On Christmas Day, Netflix dropped the highly-anticipated We Can Be Heroes directed by Robert Rodriguez. Created as both a stand-alone and a sequel to The Adventures of Sharkboy and Lavagirl, the movie sparked excitement when we found out that Sharkboy and Lavagirl would grace our screens once more. Alongside the return of Taylor Dooley as Lavagirl, Pedro Pascal, Priyanka Chopra, Sung Kang, and Christian Slater brought in some more excitement as we slowly discovered more about the movie.
However, like the theme of the movie, the power of We Can Be Heroes lies in the kids. Aliens invade Earth and the Heroics resort to attempting to save Earth the same way they usually do despite knowing that the plan isn’t working or going to work this time around. Which leaves their children to have to come up to the plate. It’s a movie that puts the children of the Heroics front and center.
YaYa Gosselin plays Missy Moreno and while she comes from a heroic family, she finds herself caught in the crossroads of growing up around heroics but without any of the powers. The role came to YaYa from her manager, but learning about who Missy was is what drew her in to audition. “I really perked up because the role of Missy was for a half-Hispanic girl between 10-12 who was the daughter of a superhero. I love comics and I’m half-Hispanic. I was 10 years old at the time and truly felt like even though I was on the younger side of it, the role was meant for me,” YaYa exclaims.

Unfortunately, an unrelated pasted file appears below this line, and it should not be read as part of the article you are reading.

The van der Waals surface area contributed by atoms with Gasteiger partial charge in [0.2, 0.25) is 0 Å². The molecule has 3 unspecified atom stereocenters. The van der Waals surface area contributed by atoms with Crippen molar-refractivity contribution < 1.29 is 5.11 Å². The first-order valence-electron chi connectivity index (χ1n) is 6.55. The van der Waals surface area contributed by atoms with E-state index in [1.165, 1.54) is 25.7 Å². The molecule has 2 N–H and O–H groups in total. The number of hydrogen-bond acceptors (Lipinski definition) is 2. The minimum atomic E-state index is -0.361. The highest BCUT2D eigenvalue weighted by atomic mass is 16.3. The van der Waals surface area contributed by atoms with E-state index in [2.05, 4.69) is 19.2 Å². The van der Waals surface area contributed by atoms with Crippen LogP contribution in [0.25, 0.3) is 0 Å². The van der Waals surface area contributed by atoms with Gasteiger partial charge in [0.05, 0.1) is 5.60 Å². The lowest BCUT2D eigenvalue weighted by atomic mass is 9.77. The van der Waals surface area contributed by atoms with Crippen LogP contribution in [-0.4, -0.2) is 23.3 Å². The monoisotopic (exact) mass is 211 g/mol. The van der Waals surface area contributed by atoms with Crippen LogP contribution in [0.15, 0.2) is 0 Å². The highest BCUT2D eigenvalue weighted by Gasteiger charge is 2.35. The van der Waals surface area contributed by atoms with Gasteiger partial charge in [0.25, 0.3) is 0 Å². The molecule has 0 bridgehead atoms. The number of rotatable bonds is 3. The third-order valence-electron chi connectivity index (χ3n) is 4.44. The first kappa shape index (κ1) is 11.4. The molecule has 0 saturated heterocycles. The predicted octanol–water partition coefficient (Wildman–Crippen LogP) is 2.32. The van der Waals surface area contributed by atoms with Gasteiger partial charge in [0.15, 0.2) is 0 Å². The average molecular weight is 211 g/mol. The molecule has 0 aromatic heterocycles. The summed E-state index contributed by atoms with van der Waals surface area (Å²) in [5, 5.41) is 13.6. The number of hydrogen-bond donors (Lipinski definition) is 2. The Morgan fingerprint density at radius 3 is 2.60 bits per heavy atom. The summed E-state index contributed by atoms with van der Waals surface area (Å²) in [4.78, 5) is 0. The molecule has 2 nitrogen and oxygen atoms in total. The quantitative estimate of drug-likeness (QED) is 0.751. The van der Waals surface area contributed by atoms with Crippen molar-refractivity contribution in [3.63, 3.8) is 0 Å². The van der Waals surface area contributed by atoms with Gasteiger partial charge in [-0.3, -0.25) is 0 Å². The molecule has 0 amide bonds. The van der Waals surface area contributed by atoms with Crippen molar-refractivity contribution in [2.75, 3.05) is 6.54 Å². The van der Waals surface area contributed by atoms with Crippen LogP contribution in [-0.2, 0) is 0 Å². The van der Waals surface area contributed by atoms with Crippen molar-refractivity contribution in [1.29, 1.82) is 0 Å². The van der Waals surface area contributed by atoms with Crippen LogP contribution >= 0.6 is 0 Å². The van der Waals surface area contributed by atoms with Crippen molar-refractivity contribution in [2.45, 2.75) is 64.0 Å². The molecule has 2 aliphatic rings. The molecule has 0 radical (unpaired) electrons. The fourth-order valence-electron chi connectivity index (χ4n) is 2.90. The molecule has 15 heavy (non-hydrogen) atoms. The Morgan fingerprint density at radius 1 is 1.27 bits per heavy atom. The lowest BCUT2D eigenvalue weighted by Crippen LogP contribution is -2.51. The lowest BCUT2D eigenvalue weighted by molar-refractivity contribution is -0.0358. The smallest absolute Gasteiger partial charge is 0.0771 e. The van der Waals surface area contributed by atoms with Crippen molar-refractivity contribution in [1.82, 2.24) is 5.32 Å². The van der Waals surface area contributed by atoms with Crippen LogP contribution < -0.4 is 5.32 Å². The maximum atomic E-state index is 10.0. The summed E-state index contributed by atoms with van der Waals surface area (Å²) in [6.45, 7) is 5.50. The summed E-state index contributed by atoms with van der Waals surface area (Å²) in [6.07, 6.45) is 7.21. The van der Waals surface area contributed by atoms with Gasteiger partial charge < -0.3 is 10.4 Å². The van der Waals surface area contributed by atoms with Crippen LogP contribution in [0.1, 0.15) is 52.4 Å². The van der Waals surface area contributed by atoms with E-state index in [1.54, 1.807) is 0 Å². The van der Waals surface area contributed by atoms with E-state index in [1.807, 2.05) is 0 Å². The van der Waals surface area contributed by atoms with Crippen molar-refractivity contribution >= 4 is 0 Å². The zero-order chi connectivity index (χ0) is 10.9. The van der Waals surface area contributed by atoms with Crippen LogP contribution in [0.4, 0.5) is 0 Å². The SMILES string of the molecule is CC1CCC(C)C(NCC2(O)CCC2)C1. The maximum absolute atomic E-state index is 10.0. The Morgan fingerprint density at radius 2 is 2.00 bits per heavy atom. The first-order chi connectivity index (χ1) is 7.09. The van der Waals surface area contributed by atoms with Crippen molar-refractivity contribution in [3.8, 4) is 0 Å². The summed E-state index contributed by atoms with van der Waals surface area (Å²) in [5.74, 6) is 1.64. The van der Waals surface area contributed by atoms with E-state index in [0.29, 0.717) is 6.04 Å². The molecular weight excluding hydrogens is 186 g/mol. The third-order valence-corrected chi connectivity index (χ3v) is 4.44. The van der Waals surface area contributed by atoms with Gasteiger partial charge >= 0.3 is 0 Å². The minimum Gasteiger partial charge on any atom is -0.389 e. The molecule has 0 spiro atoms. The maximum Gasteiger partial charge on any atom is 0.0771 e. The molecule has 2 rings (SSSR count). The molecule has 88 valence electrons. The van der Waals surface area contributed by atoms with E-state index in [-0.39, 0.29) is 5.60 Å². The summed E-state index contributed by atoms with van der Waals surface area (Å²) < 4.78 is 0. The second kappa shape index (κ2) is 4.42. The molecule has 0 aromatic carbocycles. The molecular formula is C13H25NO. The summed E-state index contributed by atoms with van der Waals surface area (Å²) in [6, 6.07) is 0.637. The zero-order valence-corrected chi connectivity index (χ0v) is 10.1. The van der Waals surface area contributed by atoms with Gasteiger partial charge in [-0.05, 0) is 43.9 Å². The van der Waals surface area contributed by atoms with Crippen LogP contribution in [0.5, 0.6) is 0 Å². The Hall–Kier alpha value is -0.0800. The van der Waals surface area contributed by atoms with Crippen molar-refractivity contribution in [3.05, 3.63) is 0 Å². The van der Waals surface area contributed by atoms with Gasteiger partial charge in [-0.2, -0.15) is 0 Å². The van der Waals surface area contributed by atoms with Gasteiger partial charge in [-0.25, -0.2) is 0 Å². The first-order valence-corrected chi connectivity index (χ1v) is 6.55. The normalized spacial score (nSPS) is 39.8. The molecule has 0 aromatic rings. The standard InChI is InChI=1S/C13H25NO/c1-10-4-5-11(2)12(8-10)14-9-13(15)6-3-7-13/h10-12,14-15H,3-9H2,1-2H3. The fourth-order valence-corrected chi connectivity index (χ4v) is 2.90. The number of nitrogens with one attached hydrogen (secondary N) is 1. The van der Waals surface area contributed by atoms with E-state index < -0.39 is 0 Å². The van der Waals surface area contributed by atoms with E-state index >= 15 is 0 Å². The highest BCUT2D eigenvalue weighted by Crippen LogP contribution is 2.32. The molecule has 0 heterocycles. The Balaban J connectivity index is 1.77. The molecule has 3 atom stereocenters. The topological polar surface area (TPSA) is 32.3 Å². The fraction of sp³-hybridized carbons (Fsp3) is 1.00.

The process of making Missy really taught me how truly strong I am.
It turns out that she was right. After she booked the part of Missy, she received the full script and saw just how much she related to her. “I really liked her because she was very independent and strong, and I had a lot of respect for her,” she says. “It’s not easy being the new girl.”
Missy looks at herself as a loner in some ways as she attempts to figure out where her place is. And yet, she’s a natural-born leader before she even realizes it. “While [her father] Marcus Moreno is the leader of the Heroics and she even has a super-strong example of leadership in her grandmother, something tells me Missy’s strength and leadership comes from her mother who passed away,” YaYa explains adding that she hopes the future of We Can Be Heroes includes more on who her mother was.
“The process of making Missy really taught me how truly strong I am,” she looks back. “It might not seem like it in the film, but I was only 10 when we filmed this movie and most of my castmates were 12 and 13. It was challenging and a lot of hard work and responsibility and I really grew and matured through the process.”
It’s something the characters similarly go through. They all start off the movie in the Heroics Headquarters with the expectation that they need to be protected and shielded away while their parents save the day. Then, they quickly see their parents get captured and it feels like all hope is lost. The children of the Heroics all know their powers, but they don’t all know how to be a team or what saving the world entails. That is until Missy decides that they need to take matters into their own hands instead of relying on the adults to do something.